Understand Pricing Pressures
When you go into a wine shop, you'll find a wide range of prices. In the United States, that range is from about $4 a bottle to more than $30 a bottle. What makes one 1994 Cabernet Sauvignon worth twice the price of another?
- The grapes: All grapes are not created equal. Some vineyards produce better grapes than others, and wineries pay premium prices for those lots.
As a general rule, wine that is made of juice from an ideal vineyard is more expensive than wine that is blended from the juice of many lesser quality vineyards.
- The method: Some methods of making wine are more costly than others. Storing wine in wooden barrels, for instance, is more expensive than storing it in stainless steel vats. If the winemaker wants the wine to taste a certain way, certain methods must be used, and those methods often increase the cost of making the wine.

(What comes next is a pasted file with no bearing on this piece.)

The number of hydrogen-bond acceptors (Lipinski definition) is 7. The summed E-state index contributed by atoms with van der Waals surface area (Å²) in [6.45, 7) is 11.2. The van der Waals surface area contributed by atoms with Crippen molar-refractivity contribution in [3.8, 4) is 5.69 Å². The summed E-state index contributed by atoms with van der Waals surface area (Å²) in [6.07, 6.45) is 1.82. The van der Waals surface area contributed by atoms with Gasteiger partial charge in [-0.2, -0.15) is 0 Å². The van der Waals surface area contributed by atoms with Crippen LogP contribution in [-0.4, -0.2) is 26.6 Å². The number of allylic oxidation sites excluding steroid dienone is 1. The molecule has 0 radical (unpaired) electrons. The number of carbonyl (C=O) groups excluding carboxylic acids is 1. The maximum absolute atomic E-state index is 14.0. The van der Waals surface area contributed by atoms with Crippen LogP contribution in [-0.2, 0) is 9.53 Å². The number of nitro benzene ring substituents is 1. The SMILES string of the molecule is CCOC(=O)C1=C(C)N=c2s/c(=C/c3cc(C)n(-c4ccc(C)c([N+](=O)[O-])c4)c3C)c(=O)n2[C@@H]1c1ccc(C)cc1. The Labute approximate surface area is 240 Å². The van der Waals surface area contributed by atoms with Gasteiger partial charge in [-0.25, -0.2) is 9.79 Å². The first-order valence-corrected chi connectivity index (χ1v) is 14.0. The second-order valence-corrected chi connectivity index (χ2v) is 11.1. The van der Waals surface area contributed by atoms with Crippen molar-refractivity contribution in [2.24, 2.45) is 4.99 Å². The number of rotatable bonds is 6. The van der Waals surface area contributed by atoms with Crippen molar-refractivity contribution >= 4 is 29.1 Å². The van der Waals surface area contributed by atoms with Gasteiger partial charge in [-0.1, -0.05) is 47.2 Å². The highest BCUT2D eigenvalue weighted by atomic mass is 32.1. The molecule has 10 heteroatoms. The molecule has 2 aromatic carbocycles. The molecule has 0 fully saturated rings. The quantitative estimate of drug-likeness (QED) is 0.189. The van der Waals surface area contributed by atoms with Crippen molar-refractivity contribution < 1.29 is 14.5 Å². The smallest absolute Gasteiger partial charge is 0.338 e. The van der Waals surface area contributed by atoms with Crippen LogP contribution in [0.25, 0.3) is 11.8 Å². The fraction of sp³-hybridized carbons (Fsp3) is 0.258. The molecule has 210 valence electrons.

- The final product: When a wine is ready to be bottled (and often before that), the winemaker will evaluate the wine. Each wine is judged by its characteristics, including color, aroma, acidity, and overall complexity (what a great catch phrase).
A wine that has superior characteristics will cost more than a wine that does not. A wine that is set aside for additional aging before release will command a higher price than one that has been released early.
- Availability: If a wine is made from small lots of very good grapes, there won't be a lot of it. Similarly, if a winery has an excellent reputation, a lot of wine stores will want to carry that wine. Supply and demand means that those bottles will cost more than other bottles.
Never, never underestimate supply and demand.
The basic guideline is white wine with white meats, reds with reds. Remember, this is a guideline, not a rule. What tastes right is right!
| Before You Begin: Ah, Sweet Nectar of Zeus! | Step One: Know Your Wine Regions | Step Two: Know Your Grape Types | Step Three: Understand Vintages And Aging | Step Five: Know Your Needs! |
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